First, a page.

Read lots and lots of books! Use it as a way to settle students in the morning, after break and just before hometime. Students love hearing stories and as numerous studies have shown, exposure to literature is vital for students' literacy and language development.
I also like to use stories as a way of teaching students how to listen to and engage with a book. I know this might seem obvious and that students should already come to school knowing how to listen, but it's important that we set up our expectations on what listening to a story looks like. I like to do this in a simple manner by telling students that when I read a story, I have a job and they have a job too. My job is to read the story and the students' job is to listen. I then read the story with no additional commentary and any hand raises or interruptions are stopped. BUT WAIT?! What about the questioning and discussion? That all comes later once the listening and engagement has been taught explicitly.
Nursery Rhymes are another great way to start literacy in the classroom. They help students develop their ability to hear rhyme, syllables and sounds. I like to do a variety of activities which come in my Nursery Rhyme packs. These activities include sequencing, listening for rhyming words, looking for letters and making mini books. YouTube is a great source for video versions of the Rhyme.
Lining Up Game
The Lining Up Game is a fun way to teach students how to line up in two lines after break times. I take my students out to our lining up area to play this to make it as authentic as possible. How does it work? I get the kids to start by sitting in two perfect lines and explain that this is how they need to be sitting at the end of each break. For the game they just need to know two commands "play" and "bell's gone!". Play means they run around as if it's break time. "Bell's gone!" means they need to find a partner and make two lines. We play this over and over again until they consistently make two, straight lines with no pushing in/dramas. Positive feedback is a must and the more cheesy the better! e.g "YOU are the CHAMPIONS of lining up!", "You're going to make all the other teachers jealous!". Play this before each break for two days and you WILL have the best class at making two lines!
I love doing craft activities, even during the first week of school! It's a great way to build a sense of fun and get students to start developing all the important fine motor skills they will need for the rest of the school year. These Number Crafts focus on numbers and colours. They're super cute and are perfect for decorating your classroom during the first few weeks.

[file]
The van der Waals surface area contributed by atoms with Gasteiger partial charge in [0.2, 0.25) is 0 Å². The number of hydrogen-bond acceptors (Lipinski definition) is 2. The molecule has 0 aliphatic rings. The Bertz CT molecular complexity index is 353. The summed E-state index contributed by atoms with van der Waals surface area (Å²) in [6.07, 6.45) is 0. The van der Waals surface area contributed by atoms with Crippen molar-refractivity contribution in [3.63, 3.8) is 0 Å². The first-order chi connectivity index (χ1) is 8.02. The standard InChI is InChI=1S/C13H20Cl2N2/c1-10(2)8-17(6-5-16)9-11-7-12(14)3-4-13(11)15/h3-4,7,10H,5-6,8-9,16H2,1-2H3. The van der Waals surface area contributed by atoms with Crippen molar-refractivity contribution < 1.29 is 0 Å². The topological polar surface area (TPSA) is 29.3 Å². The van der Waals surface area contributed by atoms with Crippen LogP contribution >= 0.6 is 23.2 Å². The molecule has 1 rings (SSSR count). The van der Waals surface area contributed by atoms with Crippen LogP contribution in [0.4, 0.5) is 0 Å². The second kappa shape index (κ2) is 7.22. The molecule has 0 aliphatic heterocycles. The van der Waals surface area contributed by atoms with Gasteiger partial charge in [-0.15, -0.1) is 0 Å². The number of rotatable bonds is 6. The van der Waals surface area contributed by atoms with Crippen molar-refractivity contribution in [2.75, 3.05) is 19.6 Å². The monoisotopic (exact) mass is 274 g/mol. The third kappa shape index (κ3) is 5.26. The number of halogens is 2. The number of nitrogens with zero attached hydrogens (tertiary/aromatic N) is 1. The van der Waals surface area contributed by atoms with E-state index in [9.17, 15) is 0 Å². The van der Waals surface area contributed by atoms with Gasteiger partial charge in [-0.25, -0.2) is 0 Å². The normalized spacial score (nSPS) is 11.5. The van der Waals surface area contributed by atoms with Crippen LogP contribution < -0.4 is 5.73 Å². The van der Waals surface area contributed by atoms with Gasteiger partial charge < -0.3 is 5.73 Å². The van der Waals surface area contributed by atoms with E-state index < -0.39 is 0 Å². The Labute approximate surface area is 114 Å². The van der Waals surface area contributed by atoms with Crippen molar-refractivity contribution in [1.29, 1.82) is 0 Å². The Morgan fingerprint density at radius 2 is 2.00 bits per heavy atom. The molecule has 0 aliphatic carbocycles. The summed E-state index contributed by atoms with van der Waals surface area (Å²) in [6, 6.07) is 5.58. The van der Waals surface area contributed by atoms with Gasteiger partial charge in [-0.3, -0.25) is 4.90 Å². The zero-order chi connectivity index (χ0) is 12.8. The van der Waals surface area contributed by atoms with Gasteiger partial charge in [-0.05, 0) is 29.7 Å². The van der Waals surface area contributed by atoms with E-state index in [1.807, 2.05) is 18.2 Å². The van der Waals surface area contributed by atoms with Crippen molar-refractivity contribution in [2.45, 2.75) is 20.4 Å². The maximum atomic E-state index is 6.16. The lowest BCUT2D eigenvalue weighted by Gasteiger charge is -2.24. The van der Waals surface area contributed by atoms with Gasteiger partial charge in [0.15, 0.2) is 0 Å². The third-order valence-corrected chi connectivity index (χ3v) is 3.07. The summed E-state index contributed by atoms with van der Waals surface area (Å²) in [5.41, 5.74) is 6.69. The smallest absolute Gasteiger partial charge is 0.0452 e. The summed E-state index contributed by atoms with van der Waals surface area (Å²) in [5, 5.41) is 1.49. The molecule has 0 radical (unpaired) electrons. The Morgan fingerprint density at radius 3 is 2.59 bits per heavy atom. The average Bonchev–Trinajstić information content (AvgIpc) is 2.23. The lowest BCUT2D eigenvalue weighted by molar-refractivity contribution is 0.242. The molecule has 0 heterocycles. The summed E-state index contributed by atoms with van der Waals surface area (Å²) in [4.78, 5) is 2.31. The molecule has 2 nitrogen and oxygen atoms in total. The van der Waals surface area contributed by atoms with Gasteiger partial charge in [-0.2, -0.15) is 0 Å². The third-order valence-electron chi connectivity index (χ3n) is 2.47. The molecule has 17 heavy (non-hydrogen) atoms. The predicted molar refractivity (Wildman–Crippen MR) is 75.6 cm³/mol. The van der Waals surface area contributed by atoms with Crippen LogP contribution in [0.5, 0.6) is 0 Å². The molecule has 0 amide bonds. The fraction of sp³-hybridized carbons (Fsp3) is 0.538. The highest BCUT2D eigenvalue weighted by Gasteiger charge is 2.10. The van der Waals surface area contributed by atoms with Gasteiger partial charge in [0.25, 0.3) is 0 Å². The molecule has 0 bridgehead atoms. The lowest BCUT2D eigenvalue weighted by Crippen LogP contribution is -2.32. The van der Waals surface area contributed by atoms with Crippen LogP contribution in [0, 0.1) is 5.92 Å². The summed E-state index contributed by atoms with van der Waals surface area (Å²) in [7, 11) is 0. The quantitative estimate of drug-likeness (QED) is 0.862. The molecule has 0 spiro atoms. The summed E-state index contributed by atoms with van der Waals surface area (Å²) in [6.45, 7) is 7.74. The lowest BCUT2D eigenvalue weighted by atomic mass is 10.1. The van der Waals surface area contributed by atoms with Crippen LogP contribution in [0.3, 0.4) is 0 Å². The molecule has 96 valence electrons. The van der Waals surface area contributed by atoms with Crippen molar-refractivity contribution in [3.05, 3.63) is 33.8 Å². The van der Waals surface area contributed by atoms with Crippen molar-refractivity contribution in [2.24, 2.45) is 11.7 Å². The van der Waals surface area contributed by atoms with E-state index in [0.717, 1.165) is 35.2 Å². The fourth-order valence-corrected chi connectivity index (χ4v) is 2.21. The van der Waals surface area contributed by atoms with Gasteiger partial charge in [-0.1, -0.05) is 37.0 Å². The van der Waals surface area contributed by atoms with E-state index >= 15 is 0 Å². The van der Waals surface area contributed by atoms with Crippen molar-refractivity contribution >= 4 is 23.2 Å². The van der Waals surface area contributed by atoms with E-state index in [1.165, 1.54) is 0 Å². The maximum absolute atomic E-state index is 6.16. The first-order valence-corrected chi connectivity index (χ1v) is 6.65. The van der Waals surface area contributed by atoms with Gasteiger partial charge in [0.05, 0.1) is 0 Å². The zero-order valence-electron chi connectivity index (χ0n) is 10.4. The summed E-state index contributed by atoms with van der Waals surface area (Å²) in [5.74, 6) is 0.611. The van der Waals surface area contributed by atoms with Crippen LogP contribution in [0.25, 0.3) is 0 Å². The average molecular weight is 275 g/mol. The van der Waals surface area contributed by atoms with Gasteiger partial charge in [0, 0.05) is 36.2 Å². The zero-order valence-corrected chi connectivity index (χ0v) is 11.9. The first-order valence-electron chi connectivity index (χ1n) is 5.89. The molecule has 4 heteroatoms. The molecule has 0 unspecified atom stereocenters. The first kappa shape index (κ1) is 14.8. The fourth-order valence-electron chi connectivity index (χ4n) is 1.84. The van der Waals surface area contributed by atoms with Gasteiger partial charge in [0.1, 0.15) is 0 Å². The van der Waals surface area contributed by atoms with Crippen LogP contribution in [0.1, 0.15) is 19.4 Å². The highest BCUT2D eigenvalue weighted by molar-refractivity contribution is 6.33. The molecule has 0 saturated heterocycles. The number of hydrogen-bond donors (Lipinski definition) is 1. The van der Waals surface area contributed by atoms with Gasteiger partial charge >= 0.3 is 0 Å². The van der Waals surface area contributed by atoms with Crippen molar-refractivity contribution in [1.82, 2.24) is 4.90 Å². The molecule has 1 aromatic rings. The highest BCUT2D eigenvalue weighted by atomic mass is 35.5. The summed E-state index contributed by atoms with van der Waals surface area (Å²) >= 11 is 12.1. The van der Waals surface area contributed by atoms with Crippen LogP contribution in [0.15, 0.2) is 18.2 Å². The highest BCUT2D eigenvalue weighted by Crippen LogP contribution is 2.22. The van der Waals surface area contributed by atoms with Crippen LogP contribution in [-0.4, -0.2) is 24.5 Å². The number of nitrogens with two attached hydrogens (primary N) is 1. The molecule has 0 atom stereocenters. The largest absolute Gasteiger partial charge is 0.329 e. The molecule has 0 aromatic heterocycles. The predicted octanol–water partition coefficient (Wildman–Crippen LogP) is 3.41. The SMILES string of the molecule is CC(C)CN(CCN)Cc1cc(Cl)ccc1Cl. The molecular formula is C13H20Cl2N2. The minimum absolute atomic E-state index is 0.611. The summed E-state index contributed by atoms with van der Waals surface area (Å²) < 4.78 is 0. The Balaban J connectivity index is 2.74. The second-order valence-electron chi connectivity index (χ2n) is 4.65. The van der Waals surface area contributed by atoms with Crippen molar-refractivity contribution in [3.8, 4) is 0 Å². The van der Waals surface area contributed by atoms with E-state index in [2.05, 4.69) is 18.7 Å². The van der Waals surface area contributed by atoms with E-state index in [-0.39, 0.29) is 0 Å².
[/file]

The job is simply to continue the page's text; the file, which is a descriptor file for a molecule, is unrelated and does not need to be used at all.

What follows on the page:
Not every student in your class will come to school knowing how to write, spell or recognise their name so it's important to get ontop of that during the first term. I have name activities as part of rotations and students work on their names every day. I have two hands-on activities which can be found here and here. I also use magnetic letters and cut and paste activities. Changing it up keeps it interesting and engaging for students.
Pre-Number skills are essential in building the foundations for a deep understanding of numbers and how they work. I start off with Pre-Number activities from day one by incorporating these into rotations. Pre-Number skills include sorting, matching, ordering and comparing. I use a range of resources from math manipulatives in the classroom to games and activities that I've cut and laminated.
Rules and Expectations
Explicit teaching of rules and expectations is a must. Get these sorted in the first few weeks and your year will run smoothly. I have an in-depth post about that which you can read here.
During the first week, the afternoon sessions are dedicated to Developmental Play. This is a great way for students to make friends with their classmates and to relax - remember they're probably just as tired as you! A new scene, routine, and people can be quite exhausting for the little ones. Play allows for social skills to be tested and developed while using imagination. I like to have unstructured play during the first week, so I can sit back and watch students interact with each other while making notes on what social skills need to be explicitly taught and which students might need some extra support socially.
These ideas will keep you going for the first week and help students settle into the routine of school. I hope you have found these ideas inspiring and have helped you plan for your first week of Kindergarten. Keep up with my teaching adventures by following my Social Media accounts: Facebook and Instagram.